Photo London has always showcased new developments in the medium, and this year’s visitors can expect to see something that can only be a sign of the times. Several photographs partially created using A.I. have been included in the eighth edition, which opened to the public at Somerset House on May 11.
Exhibiting with Michael Hoppen Gallery, the London-based Israeli photographer Ori Gersht has experimented the technology by taking photos of still life scenes inspired by 17th-century Dutch painting but in low resolution, later upscaling the works by using A.I. to fill in the missing details.
“To illustrate this fusion between the real and the artificial, I often use the analogy of a stretched stocking: whereby the fabric is the photograph of the real event and the holes are the missing information,” said Gersht. “The more the fabric is stretched, the larger the gaps become, prompting the software to analyze the photographs and utilize its acquired knowledge to envisage the absent data and bridge the holes.”
The Lisbon gallery Artemis is presenting works by the Berlin pair kennedy+swan who, in their own words, “(ab)use” A.I. alongside a range of digital tools in animated works like (2023), which examines the implications of Xenobots, programmable nanoparticles that may one day be used to cure diseases. The work prompts critical questions: Are cutting-edge technological solutions like these hackable? Or how will the data they collect be used? In doing so, it makes the case that emerging technologies are naturally the best medium through which to explore… emerging technologies.
The existence of A.I.-generated photographic-style pictures have been controversial since the very moment they were first conceived, raising concern about how they might impact the livelihoods of artists. Earlier this month, the artist Molly Crabapple addressed publishers with an open letter encouraging them to limit their use of these types of images.
Memorable headlines of recent include the eerie, black-and-white image (2022), generated in the style of Robert Ballen, which was submitted to the 2023 Sony World Photography Awards and won a $5,000 cash prize. An uproar of online dissent was also sparked by Amnesty International’s decision to illustrate a new report about police brutality in Colombia with an A.I.-generated image of a protestor.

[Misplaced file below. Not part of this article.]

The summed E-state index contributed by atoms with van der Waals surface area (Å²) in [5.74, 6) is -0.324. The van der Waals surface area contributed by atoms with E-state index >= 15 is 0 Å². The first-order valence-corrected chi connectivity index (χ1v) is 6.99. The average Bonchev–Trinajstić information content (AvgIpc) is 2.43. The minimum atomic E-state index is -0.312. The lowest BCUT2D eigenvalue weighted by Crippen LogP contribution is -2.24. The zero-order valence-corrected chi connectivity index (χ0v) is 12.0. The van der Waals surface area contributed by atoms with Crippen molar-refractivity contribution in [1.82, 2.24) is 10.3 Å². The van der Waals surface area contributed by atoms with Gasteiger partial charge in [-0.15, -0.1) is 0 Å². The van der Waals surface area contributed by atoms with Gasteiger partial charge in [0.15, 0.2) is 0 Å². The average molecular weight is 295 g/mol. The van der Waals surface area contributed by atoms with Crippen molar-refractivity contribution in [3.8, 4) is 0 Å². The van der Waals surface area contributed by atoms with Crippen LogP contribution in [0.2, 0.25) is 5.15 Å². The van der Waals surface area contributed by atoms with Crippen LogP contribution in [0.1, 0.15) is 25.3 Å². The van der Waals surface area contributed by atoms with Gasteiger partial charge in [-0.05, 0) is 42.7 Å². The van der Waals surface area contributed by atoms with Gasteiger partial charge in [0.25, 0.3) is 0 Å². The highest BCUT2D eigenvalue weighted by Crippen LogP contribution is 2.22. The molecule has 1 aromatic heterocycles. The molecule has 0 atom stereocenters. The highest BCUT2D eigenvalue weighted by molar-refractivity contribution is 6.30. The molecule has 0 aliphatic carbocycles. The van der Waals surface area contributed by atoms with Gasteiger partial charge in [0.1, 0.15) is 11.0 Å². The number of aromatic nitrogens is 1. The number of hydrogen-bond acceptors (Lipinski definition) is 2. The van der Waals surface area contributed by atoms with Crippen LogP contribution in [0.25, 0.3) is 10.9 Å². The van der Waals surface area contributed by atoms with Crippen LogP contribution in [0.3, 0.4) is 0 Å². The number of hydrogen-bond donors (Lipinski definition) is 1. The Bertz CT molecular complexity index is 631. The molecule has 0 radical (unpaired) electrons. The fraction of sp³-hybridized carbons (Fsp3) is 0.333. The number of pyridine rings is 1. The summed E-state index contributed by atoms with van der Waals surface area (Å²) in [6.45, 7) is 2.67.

The organizers of Photo London have stressed, however, that the photographers have generally used A.I. to enhance their work rather than create a new image from scratch.
Even in the case of Maisie Cousins, whose solo show at T.J. Boulting gallery includes works entirely generated using A.I., the images complement her traditional photographs. The garishly bright images manage to evoke distant memories and lost sensations from childhood in a way that is not so much nostalgic as strangely grotesque. Though the scenes have a universally recognizable quality (for British audiences at least) that is reminiscent of the photographer Martin Parr, they refer specifically to Cousin’s trips with her grandfather to the now defunct amusement park Blobbyland.
“Experimentation with science and technology is an essential part of photography’s DNA. From the earliest days of the medium to present, photographers have pushed the limits of what is possible using the latest tools and techniques to capture or distort images,” said the fair’s new director Kamiar Maleki.
“Photo London is committed to featuring an exciting mix of galleries presenting the best of the past, present, and future of photography. This will inevitably include contemporary artists working with A.I., whether conceptually or as part of a wider toolkit where the technology is used to augment and merge with an artist’s own vision.”
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